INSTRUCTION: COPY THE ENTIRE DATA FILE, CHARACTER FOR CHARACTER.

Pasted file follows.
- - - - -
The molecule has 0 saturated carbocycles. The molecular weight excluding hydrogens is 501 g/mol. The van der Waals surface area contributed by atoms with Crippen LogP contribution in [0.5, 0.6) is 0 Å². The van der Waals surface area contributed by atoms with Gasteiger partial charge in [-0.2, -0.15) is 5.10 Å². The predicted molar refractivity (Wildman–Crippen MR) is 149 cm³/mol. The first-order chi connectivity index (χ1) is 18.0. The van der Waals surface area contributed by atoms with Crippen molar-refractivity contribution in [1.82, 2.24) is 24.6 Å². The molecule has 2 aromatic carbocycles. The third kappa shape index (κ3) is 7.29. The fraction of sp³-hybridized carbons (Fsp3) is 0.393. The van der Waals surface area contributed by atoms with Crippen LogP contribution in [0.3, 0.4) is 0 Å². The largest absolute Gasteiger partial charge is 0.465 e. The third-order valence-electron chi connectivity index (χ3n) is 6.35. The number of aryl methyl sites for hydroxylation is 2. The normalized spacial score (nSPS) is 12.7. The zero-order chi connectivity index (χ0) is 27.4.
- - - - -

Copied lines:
The molecule has 0 saturated carbocycles. The molecular weight excluding hydrogens is 501 g/mol. The van der Waals surface area contributed by atoms with Crippen LogP contribution in [0.5, 0.6) is 0 Å². The van der Waals surface area contributed by atoms with Gasteiger partial charge in [-0.2, -0.15) is 5.10 Å². The predicted molar refractivity (Wildman–Crippen MR) is 149 cm³/mol. The first-order chi connectivity index (χ1) is 18.0. The van der Waals surface area contributed by atoms with Crippen molar-refractivity contribution in [1.82, 2.24) is 24.6 Å². The molecule has 2 aromatic carbocycles. The third kappa shape index (κ3) is 7.29. The fraction of sp³-hybridized carbons (Fsp3) is 0.393. The van der Waals surface area contributed by atoms with Crippen LogP contribution in [0.3, 0.4) is 0 Å². The largest absolute Gasteiger partial charge is 0.465 e. The third-order valence-electron chi connectivity index (χ3n) is 6.35. The number of aryl methyl sites for hydroxylation is 2. The normalized spacial score (nSPS) is 12.7. The zero-order chi connectivity index (χ0) is 27.4.